State Treasurer Sarah Godlewski reads to elementary school students in Eau Claire (photo courtesy of the Wisconsin Office of the State Treasurer).
“We can’t wait for the federal government to act,” says State Treasurer Sarah Godlewski. She has just hung up from a call with other state treasurers from around the country to discuss their responses to the economic damage done by the coronavirus pandemic.
Declaring a state of emergency, closing schools, restaurants and bars and banning groups of more than 10 people was “not an easy decision to make” for Gov. Tony Evers, Godlweski says. While all of these measures are necessary to protect public health, they also have heavy consequences.
“Our role as the chief financial officer is to start looking at how can we be creative with resources that we have available today,” she says.
She and other state treasurers around the country are trying to find ways of lessening the impact of shutdowns on workers and their employers. So far, Godlewski has been working with the Wisconsin Economic Development Corporation (WEDC) to provide money to small businesses in the form of grants and low-interest loans, as well as seeking new ways to help Wisconsinites who suddenly find themselves out of work.
“I’m getting calls that somebody walked into a restaurant, who was a server, and they were immediately laid off because [the owners] had to shut their doors and they weren’t going to be able to make payroll. And so, that person is now wondering, ‘How am I going to pay my bills?’ But at the same time that business feels awful, because they want to be there for their employees.”
WEDC just announced a $5 million grant program for businesses that have 50 or fewer employees.
In addition, Godlweski is working on helping businesses get quick access to low-interest loans, “because it’s not going to be helpful if they reach out to the Small Business Administration for a loan, which they can’t deploy for 60 to 90 days. They need that money today.”
While working with WEDC, Godlewski has also been talking to other state treasurers about creating “a one-stop shop for information, where people can go to find these resources.”
“A lot of people think of, for example, the Small Business Administration,” she says, “But FEMA (the Federal Emergency Management Agency] actually has this community disaster resource program” that can help with infrastructure and public-health needs in a disaster.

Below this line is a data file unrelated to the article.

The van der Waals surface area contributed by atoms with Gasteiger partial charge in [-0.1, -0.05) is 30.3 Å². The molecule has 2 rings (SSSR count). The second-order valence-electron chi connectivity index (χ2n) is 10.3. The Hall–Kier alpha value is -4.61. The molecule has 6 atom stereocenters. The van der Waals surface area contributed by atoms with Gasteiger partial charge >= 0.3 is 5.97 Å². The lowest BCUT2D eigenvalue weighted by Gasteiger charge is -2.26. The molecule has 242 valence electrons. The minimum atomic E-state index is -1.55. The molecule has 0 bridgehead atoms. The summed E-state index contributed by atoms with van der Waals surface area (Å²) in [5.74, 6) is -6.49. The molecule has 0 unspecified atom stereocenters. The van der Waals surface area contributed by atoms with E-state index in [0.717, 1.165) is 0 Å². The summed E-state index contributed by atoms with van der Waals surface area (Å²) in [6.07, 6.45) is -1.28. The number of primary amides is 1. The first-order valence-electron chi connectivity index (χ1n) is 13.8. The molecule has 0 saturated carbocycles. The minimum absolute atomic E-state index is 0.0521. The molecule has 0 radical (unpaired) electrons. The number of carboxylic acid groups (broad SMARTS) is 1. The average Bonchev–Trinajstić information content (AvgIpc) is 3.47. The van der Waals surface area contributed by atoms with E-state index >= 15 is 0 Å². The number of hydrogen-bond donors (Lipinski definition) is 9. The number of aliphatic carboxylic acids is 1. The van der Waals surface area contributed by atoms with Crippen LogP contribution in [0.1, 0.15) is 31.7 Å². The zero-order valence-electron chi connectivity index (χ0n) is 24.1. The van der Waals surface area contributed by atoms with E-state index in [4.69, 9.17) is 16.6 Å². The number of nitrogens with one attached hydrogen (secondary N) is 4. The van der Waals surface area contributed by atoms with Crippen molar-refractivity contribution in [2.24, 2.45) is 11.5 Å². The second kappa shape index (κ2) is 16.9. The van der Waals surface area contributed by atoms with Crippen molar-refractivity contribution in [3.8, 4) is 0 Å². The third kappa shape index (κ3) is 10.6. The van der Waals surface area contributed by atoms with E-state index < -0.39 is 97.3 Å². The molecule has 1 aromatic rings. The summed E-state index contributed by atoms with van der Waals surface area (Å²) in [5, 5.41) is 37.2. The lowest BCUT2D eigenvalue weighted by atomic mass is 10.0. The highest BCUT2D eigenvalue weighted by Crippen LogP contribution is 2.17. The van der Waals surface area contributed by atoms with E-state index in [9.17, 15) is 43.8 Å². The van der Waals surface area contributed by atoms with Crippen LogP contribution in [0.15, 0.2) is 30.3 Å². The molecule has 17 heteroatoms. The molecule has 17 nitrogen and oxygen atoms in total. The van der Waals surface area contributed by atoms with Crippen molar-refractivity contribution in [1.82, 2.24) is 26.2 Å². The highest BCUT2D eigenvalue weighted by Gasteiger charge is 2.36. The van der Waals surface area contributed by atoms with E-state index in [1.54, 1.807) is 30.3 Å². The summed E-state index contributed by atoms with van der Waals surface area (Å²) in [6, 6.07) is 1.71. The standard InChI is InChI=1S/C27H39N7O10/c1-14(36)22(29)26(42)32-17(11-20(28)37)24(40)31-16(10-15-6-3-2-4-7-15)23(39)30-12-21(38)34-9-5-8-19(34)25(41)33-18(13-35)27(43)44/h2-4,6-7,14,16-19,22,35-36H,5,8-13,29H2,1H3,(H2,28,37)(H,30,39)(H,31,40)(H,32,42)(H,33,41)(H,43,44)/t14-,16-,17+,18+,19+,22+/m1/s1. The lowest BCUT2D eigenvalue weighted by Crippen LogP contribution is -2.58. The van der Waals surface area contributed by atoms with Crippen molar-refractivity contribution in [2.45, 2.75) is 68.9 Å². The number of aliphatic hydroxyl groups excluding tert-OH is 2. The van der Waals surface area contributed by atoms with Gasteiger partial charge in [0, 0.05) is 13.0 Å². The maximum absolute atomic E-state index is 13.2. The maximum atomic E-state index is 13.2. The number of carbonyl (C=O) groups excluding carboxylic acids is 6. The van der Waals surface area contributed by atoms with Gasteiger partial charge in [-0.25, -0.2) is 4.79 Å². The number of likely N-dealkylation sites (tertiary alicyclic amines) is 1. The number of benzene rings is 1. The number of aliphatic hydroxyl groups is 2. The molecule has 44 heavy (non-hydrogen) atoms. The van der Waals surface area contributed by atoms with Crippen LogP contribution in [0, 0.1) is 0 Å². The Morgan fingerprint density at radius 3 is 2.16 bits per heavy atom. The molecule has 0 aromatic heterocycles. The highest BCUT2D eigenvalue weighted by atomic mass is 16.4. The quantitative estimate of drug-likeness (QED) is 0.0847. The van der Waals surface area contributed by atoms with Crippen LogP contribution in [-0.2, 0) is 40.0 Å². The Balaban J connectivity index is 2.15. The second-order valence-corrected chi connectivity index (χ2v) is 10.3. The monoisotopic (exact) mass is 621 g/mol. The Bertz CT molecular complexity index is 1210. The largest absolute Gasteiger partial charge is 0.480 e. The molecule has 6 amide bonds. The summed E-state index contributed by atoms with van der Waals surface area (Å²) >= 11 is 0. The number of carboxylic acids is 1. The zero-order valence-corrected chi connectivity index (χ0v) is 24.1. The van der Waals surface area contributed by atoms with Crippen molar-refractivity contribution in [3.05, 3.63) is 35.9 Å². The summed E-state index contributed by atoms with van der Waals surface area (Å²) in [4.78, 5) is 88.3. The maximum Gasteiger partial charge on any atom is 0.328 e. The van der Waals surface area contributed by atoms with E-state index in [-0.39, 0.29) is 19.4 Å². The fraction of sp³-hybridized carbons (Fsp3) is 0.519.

The state treasurers on the call also compared notes on fraud schemes that are popping up around the country to target vulnerable people, falsely claiming that they need to provide their personal information over the phone in order to get help during the pandemic.
Godlewski was a big supporter of the bill passed by Congress that gives workers affected by the coronavirus temporary paid sick leave, boosts unemployment benefits, strengthens government food programs (for children, older people and those with low incomes) and helps states meet expenses for Medicaid.
What does she make of the opposition to that measure by Sen. Ron Johnson, along with all of Wisconsin’s Republican members of Congress, as well as Johnson’s comments that paid sick leave will just “incentivize people to not show up for work?”
“What I really think is the number-one priority is not trying to scrutinize Wisconsinites on if they’re going to work or not. We know Wisconsinites want to work. We know Wisconsinites don’t want a handout, but they want resources to be able to live. They want resources to know that they’re not going to get kicked out of their homes, that their utilities aren’t going to get turned off. And so I think it should be less focused on, you know, ‘Are they worthy?’. All Wisconsinites are worthy. They just want the ability to feel secure, and I think that is what we, as elected officials, need to do is to step up and provide that financial security.”
That’s why Evers has made food assistance a priority, she says.
“I had a family talk to me recently about how their meals for their children were provided through school — their breakfast and lunch. Not having that for their kids put additional strain on their family, so they have to now figure out how they’re going to get childcare and also how they’re going to pay for additional meals that were being covered through school.”
Godlewski supports the idea that has been floated in Congress of direct payments to people adversely affected by the pandemic, to help meet basic needs and stimulate the economy.
“One of the best ways. I think, to help provide security is to provide maybe $1,000 or $2,000 a month — whatever that proposal can be — so they can survive. It’s not a handout, it is providing people the basic resources they need to live.”
That aid should not be going to millionaires, she says, “ it should be focused on the middle class and vulnerable communities … and we know who these people are based on their income taxes.”
“Something that we learned in 2008 is that when we bailed out huge fortune 100 companies that money didn’t always get down to workers,” she adds.“ It went into paying CEO bonuses.”
“If the government really wants to provide a level of scrutiny . . . it should be looking at these big corporate bailouts.”
Godlewski sees it as a hopeful sign, that Andrew Yang has been advising the White House on how to implement a guaranteed basic income. The fact that a candidate in the Democratic presidential primary is now advising the Trump administration “shows, at the end of the day, the need to work across the aisle. Because the coronavirus doesn’t care if you’re a Democrat or a Republican.”
Does she see more bipartisanship developing here in Wisconsin?
After a very long pause she answers, “I think people will step up.”
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